By successfully incorporating electronics into the living systems of plants, it’s hoped we’ll be able to find out much more about the chemical processes and pathways that make them function – and we could even learn to control and manipulate them.

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Nov 23, 2015

Fastest robot to solve a Rubik’s Cube — Guinness World Records

Posted by in category: robotics/AI

The fastest time to solve a Rubik’s cube by a robot is 2.39 seconds, achieved by a robot built by Zackary Gromko (USA) at an event at Saint Stephens, Bradenton, Florida, USA, on 15 October 2015. Read the full story: http://bit.ly/GWR-RubiksCubeRobot

The robot utilises 6 arms (one for each face of the cube) connected to stepper motors to rotate the faces of the cube.

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Nov 23, 2015

Interesting Futurism Animation 5

Posted by in category: futurism

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Nov 23, 2015

Electric fields remove nanoparticles from blood with ease

Posted by in categories: biotech/medical, engineering

Engineers at the University of California, San Diego developed a new technology that uses an oscillating electric field to easily and quickly isolate drug-delivery nanoparticles from blood. The technology could serve as a general tool to separate and recover nanoparticles from other complex fluids for medical, environmental, and industrial applications.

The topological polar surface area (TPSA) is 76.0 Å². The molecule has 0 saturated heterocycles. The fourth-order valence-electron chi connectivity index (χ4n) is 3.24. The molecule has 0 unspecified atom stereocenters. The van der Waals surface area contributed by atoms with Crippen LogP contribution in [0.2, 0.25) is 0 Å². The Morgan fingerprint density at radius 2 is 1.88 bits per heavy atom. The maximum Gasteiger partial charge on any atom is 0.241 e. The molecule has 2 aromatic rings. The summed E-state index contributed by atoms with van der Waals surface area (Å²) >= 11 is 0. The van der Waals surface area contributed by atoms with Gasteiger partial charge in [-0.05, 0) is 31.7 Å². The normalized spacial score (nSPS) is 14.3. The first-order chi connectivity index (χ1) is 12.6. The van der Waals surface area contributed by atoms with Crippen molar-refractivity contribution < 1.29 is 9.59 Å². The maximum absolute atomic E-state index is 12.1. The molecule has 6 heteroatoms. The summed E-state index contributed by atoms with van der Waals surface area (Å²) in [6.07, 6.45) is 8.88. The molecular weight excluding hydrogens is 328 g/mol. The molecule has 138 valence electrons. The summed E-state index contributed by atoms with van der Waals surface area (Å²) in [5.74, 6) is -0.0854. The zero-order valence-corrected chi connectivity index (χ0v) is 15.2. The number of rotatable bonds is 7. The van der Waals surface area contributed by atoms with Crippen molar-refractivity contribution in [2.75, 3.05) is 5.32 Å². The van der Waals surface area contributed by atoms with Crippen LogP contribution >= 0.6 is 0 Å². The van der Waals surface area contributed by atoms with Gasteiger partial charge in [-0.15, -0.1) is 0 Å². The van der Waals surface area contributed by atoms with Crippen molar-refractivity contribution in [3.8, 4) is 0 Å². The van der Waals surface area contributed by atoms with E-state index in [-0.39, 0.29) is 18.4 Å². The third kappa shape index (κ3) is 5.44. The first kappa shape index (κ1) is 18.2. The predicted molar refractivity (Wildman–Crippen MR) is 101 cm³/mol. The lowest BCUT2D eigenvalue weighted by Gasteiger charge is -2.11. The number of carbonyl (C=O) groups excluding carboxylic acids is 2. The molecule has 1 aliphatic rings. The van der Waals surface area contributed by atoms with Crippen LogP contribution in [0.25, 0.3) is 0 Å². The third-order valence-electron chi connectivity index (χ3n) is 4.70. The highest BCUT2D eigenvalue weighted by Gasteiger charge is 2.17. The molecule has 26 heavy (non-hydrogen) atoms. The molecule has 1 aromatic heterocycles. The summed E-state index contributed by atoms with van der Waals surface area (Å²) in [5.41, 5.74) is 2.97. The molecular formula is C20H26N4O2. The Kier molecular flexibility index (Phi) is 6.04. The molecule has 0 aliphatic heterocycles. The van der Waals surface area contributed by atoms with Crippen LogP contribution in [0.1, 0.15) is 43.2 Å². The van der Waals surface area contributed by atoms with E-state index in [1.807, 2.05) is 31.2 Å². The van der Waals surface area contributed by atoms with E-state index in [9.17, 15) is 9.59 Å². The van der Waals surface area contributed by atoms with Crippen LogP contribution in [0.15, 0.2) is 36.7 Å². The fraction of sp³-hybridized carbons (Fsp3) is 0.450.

Nanoparticles, which are generally one thousand times smaller than the width of a human hair, are difficult to separate from plasma, the liquid component of blood, due to their small size and low density. Traditional methods to remove from typically involve diluting the plasma, adding a high concentration sugar solution to the plasma and spinning it in a centrifuge, or attaching a targeting agent to the surface of the nanoparticles. These methods either alter the normal behavior of the nanoparticles or cannot be applied to some of the most common nanoparticle types.

“This is the first example of isolating a wide range of nanoparticles out of plasma with a minimum amount of manipulation,” said Stuart Ibsen, a postdoctoral fellow in the Department of NanoEngineering at UC San Diego and first author of the study published October in the journal Small. “We’ve designed a very versatile technique that can be used to recover nanoparticles in a lot of different processes.”

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Nov 22, 2015

Will this European satellite confirm Einstein’s last unproven idea?

Posted by in category: physics

The Lisa Pathfinder will test equipment for an orbiting observatory that will peer into the universe’s darkest corners.

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Nov 22, 2015

Deus Ex: The Eyeborg Documentary

Posted by in categories: biotech/medical, cyborgs, education

Interesting look at the future of human augmentation.


To celebrate the launch of critically acclaimed video game DEUS EX: HUMAN REVOLUTION, Square Enix has commissioned filmmaker Rob Spence aka Eyeborg (a self proclaimed cyborg who lost an eye replaced it with a wireless video camera) to investigate prosthetics, cybernetics and human augmentation.